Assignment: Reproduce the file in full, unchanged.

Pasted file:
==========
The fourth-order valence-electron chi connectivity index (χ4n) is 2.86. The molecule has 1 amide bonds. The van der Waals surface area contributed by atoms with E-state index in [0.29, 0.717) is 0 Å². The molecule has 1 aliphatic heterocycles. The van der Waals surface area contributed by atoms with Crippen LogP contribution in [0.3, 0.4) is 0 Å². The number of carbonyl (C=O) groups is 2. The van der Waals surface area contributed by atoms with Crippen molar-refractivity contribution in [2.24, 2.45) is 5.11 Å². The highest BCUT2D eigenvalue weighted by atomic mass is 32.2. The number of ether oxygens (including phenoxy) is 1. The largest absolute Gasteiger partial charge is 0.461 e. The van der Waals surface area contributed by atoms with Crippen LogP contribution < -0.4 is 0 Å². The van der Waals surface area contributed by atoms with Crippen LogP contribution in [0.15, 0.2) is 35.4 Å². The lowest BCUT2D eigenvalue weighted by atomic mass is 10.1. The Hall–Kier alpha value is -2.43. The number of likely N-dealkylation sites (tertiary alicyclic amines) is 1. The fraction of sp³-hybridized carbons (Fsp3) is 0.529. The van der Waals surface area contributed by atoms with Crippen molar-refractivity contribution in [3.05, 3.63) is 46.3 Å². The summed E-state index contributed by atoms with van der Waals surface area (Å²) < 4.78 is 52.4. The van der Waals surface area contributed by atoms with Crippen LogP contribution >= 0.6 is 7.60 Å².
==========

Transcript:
The fourth-order valence-electron chi connectivity index (χ4n) is 2.86. The molecule has 1 amide bonds. The van der Waals surface area contributed by atoms with E-state index in [0.29, 0.717) is 0 Å². The molecule has 1 aliphatic heterocycles. The van der Waals surface area contributed by atoms with Crippen LogP contribution in [0.3, 0.4) is 0 Å². The number of carbonyl (C=O) groups is 2. The van der Waals surface area contributed by atoms with Crippen molar-refractivity contribution in [2.24, 2.45) is 5.11 Å². The highest BCUT2D eigenvalue weighted by atomic mass is 32.2. The number of ether oxygens (including phenoxy) is 1. The largest absolute Gasteiger partial charge is 0.461 e. The van der Waals surface area contributed by atoms with Crippen LogP contribution < -0.4 is 0 Å². The van der Waals surface area contributed by atoms with Crippen LogP contribution in [0.15, 0.2) is 35.4 Å². The lowest BCUT2D eigenvalue weighted by atomic mass is 10.1. The Hall–Kier alpha value is -2.43. The number of likely N-dealkylation sites (tertiary alicyclic amines) is 1. The fraction of sp³-hybridized carbons (Fsp3) is 0.529. The van der Waals surface area contributed by atoms with Crippen molar-refractivity contribution in [3.05, 3.63) is 46.3 Å². The summed E-state index contributed by atoms with van der Waals surface area (Å²) < 4.78 is 52.4. The van der Waals surface area contributed by atoms with Crippen LogP contribution >= 0.6 is 7.60 Å².